Mabie also told us some water flow was diverted through an old, long unused opening related to the dam’s last use some 70 years ago as an electrical generating plant. Crews were able to lower a ladder into the slowed water flow and recover Warner’s body from the Shenandoah River. Mabie said the recovery was made virtually at the spot the boy fell in some 20 hours earlier.

April death

On April 7th the dam claimed the life of a 51-year-old Linden man kayaking near the dam with his fiancé. Mark D. Grand had survived four tours of duty in the Iraq War before losing his life to the swirling waters around the Riverton Dam. At the time of that fatal accident the river’s levels were up and flowing hard across the dam. Grand and girlfriend Julie Granger were kayaking separately on the downstream side when Grand and his kayak were sucked into the churning water around the dam.

After backtracking for over a month after a year of discussion of utilizing federal and state Fish and Wildlife Service grant money totaling $123,000 to demolish the dam, the Front Royal Town Council finally voted to accept those funds at its March 22nd meeting (see related story). That vote came after the town received estimates of $500,000 to a million dollars to repair the dam, which would have been done totally at town expense had the Wildlife grants been rejected. The demolition, which will not use explosives, is expected this fall.

That schedule was too late for yet another victim of a dam described by county emergency service’s Officer Raymond Cross as “a drowning machine.” Prior to this year’s two fatalities, the last fatality at the Riverton Dam was in 2002 when Thomas Walker died while fishing with his two sons, 17 and 9, near the dam. If Grand was a hero for his service to his country, Walker died a hero credited for saving his sons’ lives by getting them out of the boat and away from the deadly whirlpool before being swamped himself.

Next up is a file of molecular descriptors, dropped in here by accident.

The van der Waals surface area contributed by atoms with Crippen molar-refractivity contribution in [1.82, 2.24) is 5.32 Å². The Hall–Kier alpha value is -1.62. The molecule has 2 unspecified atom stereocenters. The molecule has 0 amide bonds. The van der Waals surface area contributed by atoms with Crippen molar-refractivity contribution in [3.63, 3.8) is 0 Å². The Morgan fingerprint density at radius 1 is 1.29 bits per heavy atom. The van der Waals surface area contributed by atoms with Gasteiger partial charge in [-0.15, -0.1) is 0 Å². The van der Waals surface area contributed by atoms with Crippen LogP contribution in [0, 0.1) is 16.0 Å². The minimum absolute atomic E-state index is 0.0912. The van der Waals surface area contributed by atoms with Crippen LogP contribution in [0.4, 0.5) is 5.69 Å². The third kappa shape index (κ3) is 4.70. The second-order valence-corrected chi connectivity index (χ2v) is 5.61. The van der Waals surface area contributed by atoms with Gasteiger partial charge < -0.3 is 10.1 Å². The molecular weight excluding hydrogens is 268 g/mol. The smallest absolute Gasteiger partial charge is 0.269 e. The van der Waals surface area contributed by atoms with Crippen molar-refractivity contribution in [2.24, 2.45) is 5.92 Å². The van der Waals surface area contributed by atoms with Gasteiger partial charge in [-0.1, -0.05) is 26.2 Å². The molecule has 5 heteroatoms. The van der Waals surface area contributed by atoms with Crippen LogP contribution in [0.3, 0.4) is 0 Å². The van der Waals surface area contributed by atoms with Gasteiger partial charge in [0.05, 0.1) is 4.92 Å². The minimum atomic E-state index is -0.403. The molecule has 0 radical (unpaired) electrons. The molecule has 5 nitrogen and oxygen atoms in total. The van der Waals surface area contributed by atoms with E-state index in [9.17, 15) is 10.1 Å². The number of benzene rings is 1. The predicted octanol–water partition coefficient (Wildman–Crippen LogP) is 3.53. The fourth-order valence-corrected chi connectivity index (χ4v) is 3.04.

Unfortunately the most recent victim, 9-year-old Ryan Warner, will never have the opportunity to find his life’s direction and the heroism that might have lived within his own heart.


Many agencies worked extremely hard through the night to help bring this incident to an end including;

Time of Dispatch: 4:16 PM Stations 10 and 1, WC Special Operations Team, Advanced Life Support
Arrived on Scene: 4:22 PM
Special Call: 4:28 PM Boat 2
Special Call: 4:54 PM Game and Inland Fisheries
Special Call: 5:08 PM Frederick Co. Boat 11
Special Call: 5:42 PM Frederick Co. Sheriff Office Dive Team
Recovery Made: 12:59 PM (Wednesday)
In Service: 1:40 PM

Other assisting:
· Town of Front Royal- Department of Environmental Services, Police Department
· Warren County Sheriff’s Office
· Poe Construction
· ESSROC Corp.
· HN Funkhauser
· McDonalds- South Street
· Papa Johns

The investigation was headed by the Warren County Sheriff’s Office.

[Update: Sheriff calls death accidental, tragic]

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  1. This is ridiculous and horrific. Are there signs posted in the area warning people of this danger? People from other towns in the area are clueless as to the hidden threat this dam poses. Who is taking responsibility? Anyone? Anyone?

  2. This Dam hasn’t been operational for past 30 or 40 years and lives are senselessly lost because of Historical Permit Hold ups. Give me a break. Is having it there as a Historical Marker worth losing multiple lifes. DISMANTLE THE DAM, BEFORE MORE LIFES ARE LOST.

  3. This Dam hasn’t been operational for past 30 or 40 years and lives are senselessly lost because of Historical Permit Hold ups. Give me a break. Is having it there as a Historical Marker worth losing multiple lives. DISMANTLE THE DAM, BEFORE MORE LIVES ARE LOST.

  4. Wouldn’t that opening in the dam, the one that produced the whirlpool and suction that held the child fast to the dam, have been easy to spot? Shouldn’t it hae been plugged with a few loads of rocks? Has it been plugged since the accident?